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      djmurdoch November 13, 2015
      Thank you for your well written comment. I agree with you completely and made my own comment (not posted yet) in the same vein but not nearly as clear and articulate.
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      ckbckb November 13, 2015
      Super comment, thanks.
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      CyberEngineer January 21, 2016
      Your comment is right on. Thank you for writing such a great comment.
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    djmurdoch November 13, 2015

    Electronics and firearms have been my passion for over 40 years. That being said, the only way the two should be considered together is maybe a chronograph. This smart gun idea is nothing but another statist idea to bring in their communist utopia. I understand AAC wanting to chime in on the technology but this article is definitely slanted towards the statism side: “prepare a massive informational campaign to educate gun owners and others on the benefits of smart guns”. I do not feel I can continue with AAC and will cancel my account.

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    gnagy November 13, 2015

    The idea of a gun that only fires in the “right hands” is great. The reality, not so much.
    When you start adding electronics to something, you dropped its reliability and robustness by an order of magnitude or two.
    I love electronics. I love computers. I’m in robotics.
    I would not want a gun that may not recognize me when I need to protect my family, because of a dead battery, moisture getting into the electronics, or because I cut my hands and I had to put a bandage on it, or if I had to dig through my drawers to find the “special watch” when someone just broke in my door.

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  • User8192 November 13, 2015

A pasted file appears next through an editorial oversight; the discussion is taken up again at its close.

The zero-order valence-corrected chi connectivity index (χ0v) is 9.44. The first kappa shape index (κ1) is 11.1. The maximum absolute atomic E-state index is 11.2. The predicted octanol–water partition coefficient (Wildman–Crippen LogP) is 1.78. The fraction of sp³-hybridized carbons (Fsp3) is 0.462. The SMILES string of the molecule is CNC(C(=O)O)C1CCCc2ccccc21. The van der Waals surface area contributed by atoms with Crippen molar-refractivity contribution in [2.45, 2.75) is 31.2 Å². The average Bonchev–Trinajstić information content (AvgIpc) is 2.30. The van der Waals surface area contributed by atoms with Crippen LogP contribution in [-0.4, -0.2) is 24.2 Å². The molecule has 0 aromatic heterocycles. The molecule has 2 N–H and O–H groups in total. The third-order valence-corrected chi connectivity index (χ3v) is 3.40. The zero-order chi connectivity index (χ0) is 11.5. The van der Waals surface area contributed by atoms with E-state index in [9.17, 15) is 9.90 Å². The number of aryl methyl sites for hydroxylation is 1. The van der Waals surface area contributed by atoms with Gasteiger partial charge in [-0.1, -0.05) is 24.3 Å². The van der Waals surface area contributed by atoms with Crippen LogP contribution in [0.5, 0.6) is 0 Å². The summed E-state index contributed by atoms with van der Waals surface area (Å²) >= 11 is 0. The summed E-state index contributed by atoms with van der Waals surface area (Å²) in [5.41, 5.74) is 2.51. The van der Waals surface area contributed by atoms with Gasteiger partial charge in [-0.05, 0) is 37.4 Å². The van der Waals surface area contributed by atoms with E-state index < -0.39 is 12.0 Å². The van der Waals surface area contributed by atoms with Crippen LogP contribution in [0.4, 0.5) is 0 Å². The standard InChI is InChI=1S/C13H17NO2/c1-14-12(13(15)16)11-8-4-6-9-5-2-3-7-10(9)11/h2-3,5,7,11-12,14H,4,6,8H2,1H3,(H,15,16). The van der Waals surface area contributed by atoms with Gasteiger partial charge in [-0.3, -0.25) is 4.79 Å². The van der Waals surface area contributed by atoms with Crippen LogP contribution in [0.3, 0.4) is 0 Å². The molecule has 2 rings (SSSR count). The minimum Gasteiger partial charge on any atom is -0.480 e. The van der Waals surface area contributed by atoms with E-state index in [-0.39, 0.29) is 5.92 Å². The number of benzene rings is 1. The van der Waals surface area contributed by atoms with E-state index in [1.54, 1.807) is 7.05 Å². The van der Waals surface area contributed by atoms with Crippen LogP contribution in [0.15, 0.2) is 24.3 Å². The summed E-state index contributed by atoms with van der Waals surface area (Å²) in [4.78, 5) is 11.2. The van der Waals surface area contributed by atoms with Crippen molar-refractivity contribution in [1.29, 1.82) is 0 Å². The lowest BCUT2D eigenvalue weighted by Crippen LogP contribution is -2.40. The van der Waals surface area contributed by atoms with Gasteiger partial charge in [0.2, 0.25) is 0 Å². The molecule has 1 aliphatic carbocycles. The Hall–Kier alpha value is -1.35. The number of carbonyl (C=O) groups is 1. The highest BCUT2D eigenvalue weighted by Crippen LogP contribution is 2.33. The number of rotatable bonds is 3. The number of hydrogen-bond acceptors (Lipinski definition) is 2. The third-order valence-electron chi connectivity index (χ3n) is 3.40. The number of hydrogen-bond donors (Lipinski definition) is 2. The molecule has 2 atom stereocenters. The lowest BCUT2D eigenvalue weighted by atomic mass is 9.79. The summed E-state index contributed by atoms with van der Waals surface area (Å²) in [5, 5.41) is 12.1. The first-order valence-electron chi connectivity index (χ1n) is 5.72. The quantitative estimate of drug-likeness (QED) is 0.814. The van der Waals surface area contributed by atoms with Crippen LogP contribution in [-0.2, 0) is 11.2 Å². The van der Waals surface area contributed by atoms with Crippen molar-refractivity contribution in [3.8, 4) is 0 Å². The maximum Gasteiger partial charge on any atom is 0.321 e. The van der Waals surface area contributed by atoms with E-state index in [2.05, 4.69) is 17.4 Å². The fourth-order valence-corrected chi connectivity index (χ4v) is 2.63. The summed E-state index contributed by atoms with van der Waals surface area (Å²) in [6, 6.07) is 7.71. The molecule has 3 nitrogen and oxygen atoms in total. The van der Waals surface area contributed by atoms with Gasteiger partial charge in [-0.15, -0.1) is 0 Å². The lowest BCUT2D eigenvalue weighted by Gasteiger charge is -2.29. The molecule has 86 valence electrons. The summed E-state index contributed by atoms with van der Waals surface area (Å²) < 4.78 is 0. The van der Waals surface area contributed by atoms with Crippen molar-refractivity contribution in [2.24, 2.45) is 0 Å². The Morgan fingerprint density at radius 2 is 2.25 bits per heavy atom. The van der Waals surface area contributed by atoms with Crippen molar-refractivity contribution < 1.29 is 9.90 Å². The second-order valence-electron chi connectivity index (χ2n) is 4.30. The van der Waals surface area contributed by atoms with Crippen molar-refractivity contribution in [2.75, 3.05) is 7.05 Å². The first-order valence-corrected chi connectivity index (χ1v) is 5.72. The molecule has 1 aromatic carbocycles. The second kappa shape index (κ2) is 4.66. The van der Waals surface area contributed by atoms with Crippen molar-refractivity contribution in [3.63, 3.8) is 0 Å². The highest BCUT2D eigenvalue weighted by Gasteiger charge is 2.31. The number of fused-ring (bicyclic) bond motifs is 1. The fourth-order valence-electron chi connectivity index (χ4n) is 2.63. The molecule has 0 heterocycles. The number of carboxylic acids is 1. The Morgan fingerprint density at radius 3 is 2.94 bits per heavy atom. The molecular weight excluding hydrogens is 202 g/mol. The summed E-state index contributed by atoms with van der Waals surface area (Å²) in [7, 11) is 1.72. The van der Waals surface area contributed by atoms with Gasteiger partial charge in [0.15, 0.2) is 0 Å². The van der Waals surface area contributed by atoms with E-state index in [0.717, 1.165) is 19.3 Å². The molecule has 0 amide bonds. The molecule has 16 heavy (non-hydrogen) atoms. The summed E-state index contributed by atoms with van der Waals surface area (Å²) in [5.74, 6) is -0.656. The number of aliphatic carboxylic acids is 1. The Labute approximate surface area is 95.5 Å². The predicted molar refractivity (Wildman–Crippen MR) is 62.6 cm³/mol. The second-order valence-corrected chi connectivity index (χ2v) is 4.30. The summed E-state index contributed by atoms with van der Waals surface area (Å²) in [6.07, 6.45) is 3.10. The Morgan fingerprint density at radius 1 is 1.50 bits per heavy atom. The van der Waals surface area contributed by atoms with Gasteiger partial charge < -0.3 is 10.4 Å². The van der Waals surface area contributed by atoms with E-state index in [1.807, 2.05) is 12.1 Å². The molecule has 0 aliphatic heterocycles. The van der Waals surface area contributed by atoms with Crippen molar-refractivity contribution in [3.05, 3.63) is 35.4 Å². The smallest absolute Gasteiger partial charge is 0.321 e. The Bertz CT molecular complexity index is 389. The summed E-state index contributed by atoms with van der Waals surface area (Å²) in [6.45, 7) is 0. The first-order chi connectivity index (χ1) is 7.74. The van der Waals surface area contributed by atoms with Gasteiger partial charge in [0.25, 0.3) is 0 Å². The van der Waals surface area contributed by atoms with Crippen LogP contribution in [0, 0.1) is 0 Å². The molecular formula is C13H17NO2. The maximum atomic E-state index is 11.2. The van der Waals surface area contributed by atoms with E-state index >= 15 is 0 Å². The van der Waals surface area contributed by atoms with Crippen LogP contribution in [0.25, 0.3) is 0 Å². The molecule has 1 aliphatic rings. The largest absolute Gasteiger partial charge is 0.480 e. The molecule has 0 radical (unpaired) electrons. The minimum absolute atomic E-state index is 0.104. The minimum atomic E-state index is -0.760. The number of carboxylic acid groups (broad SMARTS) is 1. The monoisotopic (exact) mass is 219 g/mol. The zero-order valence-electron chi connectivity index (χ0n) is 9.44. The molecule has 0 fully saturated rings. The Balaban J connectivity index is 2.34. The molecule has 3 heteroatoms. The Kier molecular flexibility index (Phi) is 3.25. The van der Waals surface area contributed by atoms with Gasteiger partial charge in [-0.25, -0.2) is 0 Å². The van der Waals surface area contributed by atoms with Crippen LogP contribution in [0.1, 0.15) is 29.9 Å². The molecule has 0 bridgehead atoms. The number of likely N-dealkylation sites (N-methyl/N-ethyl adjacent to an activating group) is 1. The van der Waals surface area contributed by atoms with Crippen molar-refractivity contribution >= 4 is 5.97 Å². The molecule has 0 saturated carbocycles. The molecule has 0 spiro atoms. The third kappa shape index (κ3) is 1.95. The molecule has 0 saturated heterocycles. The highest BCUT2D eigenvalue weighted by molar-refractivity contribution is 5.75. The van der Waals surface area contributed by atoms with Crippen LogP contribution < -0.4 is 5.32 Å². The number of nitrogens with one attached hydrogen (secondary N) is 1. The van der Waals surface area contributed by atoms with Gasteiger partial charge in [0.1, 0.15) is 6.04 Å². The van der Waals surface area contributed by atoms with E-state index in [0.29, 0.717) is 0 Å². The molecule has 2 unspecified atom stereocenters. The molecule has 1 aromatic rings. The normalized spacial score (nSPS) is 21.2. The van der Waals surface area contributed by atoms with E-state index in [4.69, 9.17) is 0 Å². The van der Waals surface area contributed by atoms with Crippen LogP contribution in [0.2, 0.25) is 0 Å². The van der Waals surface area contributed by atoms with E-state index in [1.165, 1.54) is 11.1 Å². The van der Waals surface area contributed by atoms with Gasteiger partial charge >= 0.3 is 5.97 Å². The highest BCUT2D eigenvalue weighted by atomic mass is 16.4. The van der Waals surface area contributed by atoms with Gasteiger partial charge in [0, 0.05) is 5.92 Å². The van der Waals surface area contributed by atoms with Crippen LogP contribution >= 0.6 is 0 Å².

The “debacle” is only in the minds of utopian totalitarians who want to disarm the populace in the worst way possible, so they can subjugate and opress the people.  They also don’t much care for the plain language phrase “... shall not be infringed” in the Second Amendment to the United States Constitution.

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  • BK James November 14, 2015

    First few lines show bias, that’s fine. I know where they are coming from (vs many of our politician with their so called “evolving” thinking)

    I love electronics and microcontrollers ... They all fail due to environmental conditions (heat/cold/moisture/G-force/EMF interference), weak/dead power source or programming errors.

    Guns are mechanical, and more 100x more reliable than any “electronic” system. My dad’s 40 year old rifle works fine and would bet my life on it… could you do that with your 40 year old radio/TV/computer?
    Guns have to work 100% of the time.  I can’t say Mr. home invader/rapist please stand by while I figure out why my smart gun isn’t pairing with my watch ... or since just got of the shower or was working in my car… the scanner won’t read my print (or grip sensor isn’t recognizing me since smashed my finger with a hammer).

    Criminals can open electronic car door locks, jam cellphone signals; so jamming the “watch-> gun” signaling isn’t impossible. Do you thing police and military will use smart guns if there is a .01% chance the enemy could disable them and create a one sided gun free/free kill zone?
    I have guns tucked away for easy access…  I may not touch ‘em for a year, but I know they will work when needed.
    Great example last week: Pulled out an old DVM… batteries dead… gun in next drawer was fine.
    Nice case of poison ivy on my hands made it impossible to use my laptop fingerprint scanner for 2 weeks; really regretted making my password complex!